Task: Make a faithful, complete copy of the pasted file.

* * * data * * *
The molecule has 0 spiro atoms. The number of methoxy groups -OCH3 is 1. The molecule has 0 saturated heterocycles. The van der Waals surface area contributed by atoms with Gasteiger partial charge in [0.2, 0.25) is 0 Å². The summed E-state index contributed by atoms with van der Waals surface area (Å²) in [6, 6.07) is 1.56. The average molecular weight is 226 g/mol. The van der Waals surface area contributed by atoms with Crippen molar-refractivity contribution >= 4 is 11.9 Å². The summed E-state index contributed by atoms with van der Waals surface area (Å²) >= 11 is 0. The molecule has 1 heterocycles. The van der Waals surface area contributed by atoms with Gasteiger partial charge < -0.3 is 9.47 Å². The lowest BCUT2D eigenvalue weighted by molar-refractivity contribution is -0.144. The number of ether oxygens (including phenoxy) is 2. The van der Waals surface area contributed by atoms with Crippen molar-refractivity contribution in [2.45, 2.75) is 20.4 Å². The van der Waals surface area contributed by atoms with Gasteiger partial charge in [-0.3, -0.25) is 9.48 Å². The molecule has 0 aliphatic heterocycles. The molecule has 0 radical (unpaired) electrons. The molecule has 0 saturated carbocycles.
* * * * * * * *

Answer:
The molecule has 0 spiro atoms. The number of methoxy groups -OCH3 is 1. The molecule has 0 saturated heterocycles. The van der Waals surface area contributed by atoms with Gasteiger partial charge in [0.2, 0.25) is 0 Å². The summed E-state index contributed by atoms with van der Waals surface area (Å²) in [6, 6.07) is 1.56. The average molecular weight is 226 g/mol. The van der Waals surface area contributed by atoms with Crippen molar-refractivity contribution >= 4 is 11.9 Å². The summed E-state index contributed by atoms with van der Waals surface area (Å²) >= 11 is 0. The molecule has 1 heterocycles. The van der Waals surface area contributed by atoms with Gasteiger partial charge < -0.3 is 9.47 Å². The lowest BCUT2D eigenvalue weighted by molar-refractivity contribution is -0.144. The number of ether oxygens (including phenoxy) is 2. The van der Waals surface area contributed by atoms with Crippen molar-refractivity contribution in [2.45, 2.75) is 20.4 Å². The van der Waals surface area contributed by atoms with Gasteiger partial charge in [-0.3, -0.25) is 9.48 Å². The molecule has 0 aliphatic heterocycles. The molecule has 0 radical (unpaired) electrons. The molecule has 0 saturated carbocycles.